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Peaking of world oil production: Impacts, mitigation, & risk management
Written by Hugh Sharman   
Sunday, 24 January 2010
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This important paper, commissioned by the US DOE for publication in 2005, attempts to address the vitally important "what if..." risk issue of what happens if global oil demand cannot be met by affordable supply.  Not surprisingly, it focuses mostly on the consequences for the USA but its methodology has strong resonance for the rest of the World, in particular, the UK, now in terminal decline as a World-class producer of oil and gas.


icon Peaking of world oil production: Impacts, mitigation, & risk management (1.19 MB)

 


We consider it appropriate to reprint the Executive Summary, and contrast this serious piece of work with the position of 10 Downing Street.  At  http://www.number10.gov.uk/Page16833 we read the following:

 

The Government’s assessment is that the world’s oil resources are sufficient to prevent global total oil production peaking in the foreseeable future. This is consistent with the assessment made by the International Energy Agency (IEA) in its recent 2007 World Energy Outlook (WEO), which concludes that proven reserves are already larger than the cumulative production needed to meet rising demand until at least 2030.

The UK Government is working to secure the country’s future energy supply and is committed to encouraging the dialogue with oil producing countries to discuss international oil markets and to promote free, transparent and open oil markets. We are working to deliver safe, secure and sustainable energy supplies and ultimately a low-carbon economy.

The Department for Business Enterprise and Regulatory Reform (BERR) produces several publications annually, such as the Energy Markets Outlook (EMO), which assess the security and current trends of UK energy supply. HM Treasury published an analytical document to inform the G8 Finance Ministers meeting held in Japan on 13-14 June 2008. It outlines the Government’s analysis behind recent price increases in oil and other commodities and sets out the United Kingdom’s vision for how the international community can work together to ensure efficient and effective global commodity markets. This document can be accessed from: http://www.hm-treasury.gov.uk/media/C/A/globalcommodities_190608.pdf.

 

PEAKING OF WORLD OIL PRODUCTION:
IMPACTS, MITIGATION, & RISK MANAGEMENT
Robert L. Hirsch, SAIC, Project Leader
Roger Bezdek, MISI
Robert Wendling, MISI
February 2005 (for the US DOE)

EXECUTIVE SUMMARY

The peaking of world oil production presents the U.S. and the world with an
unprecedented risk management problem. As peaking is approached, liquid fuel
prices and price volatility will increase dramatically, and, without timely mitigation,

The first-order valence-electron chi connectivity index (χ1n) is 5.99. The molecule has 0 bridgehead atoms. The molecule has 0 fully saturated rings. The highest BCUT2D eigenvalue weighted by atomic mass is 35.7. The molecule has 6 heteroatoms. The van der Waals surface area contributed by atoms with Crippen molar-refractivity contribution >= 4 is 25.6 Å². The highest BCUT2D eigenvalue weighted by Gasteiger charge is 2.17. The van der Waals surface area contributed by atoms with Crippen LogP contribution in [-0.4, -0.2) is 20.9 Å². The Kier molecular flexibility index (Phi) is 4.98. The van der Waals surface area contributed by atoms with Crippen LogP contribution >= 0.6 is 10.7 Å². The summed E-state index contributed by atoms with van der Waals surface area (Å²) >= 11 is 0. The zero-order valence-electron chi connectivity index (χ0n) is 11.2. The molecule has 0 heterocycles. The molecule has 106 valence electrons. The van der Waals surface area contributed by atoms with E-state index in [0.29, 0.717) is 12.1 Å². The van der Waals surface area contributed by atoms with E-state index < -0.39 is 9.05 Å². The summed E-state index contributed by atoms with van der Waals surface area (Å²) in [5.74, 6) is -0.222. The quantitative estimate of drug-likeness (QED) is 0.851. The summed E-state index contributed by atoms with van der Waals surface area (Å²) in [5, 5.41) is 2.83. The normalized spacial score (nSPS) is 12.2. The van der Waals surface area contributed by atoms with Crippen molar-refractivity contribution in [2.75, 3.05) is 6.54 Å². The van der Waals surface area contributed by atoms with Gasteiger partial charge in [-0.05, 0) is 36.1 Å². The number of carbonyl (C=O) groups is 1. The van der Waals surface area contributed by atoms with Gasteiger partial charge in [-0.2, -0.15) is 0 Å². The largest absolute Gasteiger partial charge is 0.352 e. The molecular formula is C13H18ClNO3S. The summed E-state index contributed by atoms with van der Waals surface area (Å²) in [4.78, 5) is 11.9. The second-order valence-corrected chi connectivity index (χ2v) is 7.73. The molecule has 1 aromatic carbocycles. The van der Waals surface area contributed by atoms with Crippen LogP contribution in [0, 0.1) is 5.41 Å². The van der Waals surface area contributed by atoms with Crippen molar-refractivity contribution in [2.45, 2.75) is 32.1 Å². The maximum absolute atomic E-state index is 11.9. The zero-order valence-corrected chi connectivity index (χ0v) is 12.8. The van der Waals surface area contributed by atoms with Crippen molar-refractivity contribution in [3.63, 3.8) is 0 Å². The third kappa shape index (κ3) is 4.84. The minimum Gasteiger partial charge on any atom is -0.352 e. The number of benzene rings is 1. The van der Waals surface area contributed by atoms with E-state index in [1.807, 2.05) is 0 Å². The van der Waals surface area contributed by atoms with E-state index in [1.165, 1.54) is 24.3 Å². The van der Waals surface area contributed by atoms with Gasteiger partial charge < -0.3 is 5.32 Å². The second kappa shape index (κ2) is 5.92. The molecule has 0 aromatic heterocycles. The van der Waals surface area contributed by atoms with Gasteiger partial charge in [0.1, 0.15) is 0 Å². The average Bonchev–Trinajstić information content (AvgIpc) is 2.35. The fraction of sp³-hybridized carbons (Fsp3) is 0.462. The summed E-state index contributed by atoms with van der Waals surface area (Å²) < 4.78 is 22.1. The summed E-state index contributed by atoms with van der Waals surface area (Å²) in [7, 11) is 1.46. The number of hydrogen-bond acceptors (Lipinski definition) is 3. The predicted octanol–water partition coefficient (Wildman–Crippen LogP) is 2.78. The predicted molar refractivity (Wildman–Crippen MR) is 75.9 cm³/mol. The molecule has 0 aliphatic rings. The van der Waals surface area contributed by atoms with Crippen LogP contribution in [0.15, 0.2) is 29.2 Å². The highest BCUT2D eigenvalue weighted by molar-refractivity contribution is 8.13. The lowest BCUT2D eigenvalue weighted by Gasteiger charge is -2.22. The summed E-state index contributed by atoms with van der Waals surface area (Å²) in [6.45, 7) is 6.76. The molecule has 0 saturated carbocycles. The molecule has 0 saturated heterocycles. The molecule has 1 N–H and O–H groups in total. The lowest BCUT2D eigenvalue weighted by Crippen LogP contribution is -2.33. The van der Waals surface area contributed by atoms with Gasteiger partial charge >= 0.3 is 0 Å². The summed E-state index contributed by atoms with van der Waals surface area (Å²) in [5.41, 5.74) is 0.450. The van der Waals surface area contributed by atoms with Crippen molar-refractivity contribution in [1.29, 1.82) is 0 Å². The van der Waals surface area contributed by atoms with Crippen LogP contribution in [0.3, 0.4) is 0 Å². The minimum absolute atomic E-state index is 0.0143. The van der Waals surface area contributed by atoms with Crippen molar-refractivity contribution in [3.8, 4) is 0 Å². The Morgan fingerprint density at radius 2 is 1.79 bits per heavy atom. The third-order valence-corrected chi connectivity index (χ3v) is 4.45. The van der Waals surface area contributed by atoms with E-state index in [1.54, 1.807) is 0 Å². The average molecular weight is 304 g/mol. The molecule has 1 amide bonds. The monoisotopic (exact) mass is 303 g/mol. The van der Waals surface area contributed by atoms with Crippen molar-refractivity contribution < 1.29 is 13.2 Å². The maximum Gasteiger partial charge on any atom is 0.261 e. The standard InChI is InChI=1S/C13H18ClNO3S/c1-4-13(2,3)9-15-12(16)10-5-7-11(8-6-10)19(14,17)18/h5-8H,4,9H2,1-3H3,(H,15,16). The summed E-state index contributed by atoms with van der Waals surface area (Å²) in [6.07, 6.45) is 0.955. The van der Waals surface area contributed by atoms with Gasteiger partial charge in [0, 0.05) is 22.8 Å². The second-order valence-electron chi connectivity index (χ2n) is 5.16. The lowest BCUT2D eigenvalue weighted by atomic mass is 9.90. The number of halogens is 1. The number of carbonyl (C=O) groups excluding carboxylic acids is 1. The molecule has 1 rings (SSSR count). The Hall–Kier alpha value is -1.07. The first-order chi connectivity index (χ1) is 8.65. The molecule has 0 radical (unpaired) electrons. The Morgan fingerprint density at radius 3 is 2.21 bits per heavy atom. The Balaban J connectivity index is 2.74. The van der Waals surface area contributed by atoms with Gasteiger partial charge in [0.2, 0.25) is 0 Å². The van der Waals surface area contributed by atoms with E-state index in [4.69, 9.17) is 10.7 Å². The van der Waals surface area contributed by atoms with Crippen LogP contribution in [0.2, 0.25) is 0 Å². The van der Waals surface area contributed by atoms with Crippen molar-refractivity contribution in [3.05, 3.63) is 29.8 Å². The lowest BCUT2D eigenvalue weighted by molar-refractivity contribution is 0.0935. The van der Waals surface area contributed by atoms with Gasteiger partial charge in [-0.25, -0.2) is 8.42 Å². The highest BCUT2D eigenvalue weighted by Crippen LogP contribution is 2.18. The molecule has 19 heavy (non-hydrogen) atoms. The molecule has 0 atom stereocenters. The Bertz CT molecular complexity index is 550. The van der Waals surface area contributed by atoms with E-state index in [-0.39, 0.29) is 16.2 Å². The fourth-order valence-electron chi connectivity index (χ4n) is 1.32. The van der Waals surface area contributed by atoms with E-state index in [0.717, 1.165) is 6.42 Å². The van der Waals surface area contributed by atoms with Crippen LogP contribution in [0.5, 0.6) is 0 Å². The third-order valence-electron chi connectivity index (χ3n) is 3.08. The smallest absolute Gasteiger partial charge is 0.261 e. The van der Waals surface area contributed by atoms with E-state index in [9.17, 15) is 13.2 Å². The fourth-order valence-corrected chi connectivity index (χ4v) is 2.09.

the economic, social, and political costs will be unprecedented. Viable mitigation
options exist on both the supply and demand sides, but to have substantial
impact, they must be initiated more than a decade in advance of peaking.
In 2003, the world consumed just under 80 million barrels per day (MM bpd) of
oil. U.S. consumption was almost 20 MM bpd, two-thirds of which was in the
transportation sector. The U.S. has a fleet of about 210 million automobiles and
light trucks (vans, pick-ups, and SUVs). The average age of U.S. automobiles is
nine years. Under normal conditions, replacement of only half the automobile
fleet will require 10-15 years. The average age of light trucks is seven years.
Under normal conditions, replacement of one-half of the stock of light trucks will
require 9-14 years. While significant improvements in fuel efficiency are possible
in automobiles and light trucks, any affordable approach to upgrading will be
inherently time-consuming, requiring more than a decade to achieve significant
overall fuel efficiency improvement.
Besides further oil exploration, there are commercial options for increasing world
oil supply and for the production of substitute liquid fuels: 1) Improved Oil
Recovery (IOR) can marginally increase production from existing reservoirs; one
of the largest of the IOR opportunities is Enhanced Oil Recovery (EOR), which
can help moderate oil production declines from reservoirs that are past their peak
production: 2) Heavy oil / oil sands represents a large resource of lower grade
oils, now primarily produced in Canada and Venezuela; those resources are
capable of significant production increases;. 3) Coal liquefaction is a wellestablished
technique for producing clean substitute fuels from the world’s
abundant coal reserves; and finally, 4) Clean substitute fuels can be produced
from remotely located natural gas, but exploitation must compete with the world’s
growing demand for liquefied natural gas. However, world-scale contributions
from these options will require 10-20 years of accelerated effort.
Dealing with world oil production peaking will be extremely complex, involve
literally trillions of dollars and require many years of intense effort. To explore
these complexities, three alternative mitigation scenarios were analyzed:
• Scenario I assumed that action is not initiated until peaking occurs.
• Scenario II assumed that action is initiated 10 years before peaking.
• Scenario III assumed action is initiated 20 years before peaking.
For this analysis estimates of the possible contributions of each mitigation option
were developed, based on an assumed crash program rate of implementation.
5
Our approach was simplified in order to provide transparency and promote
understanding. Our estimates are approximate, but the mitigation envelope that
results is believed to be directionally indicative of the realities of such an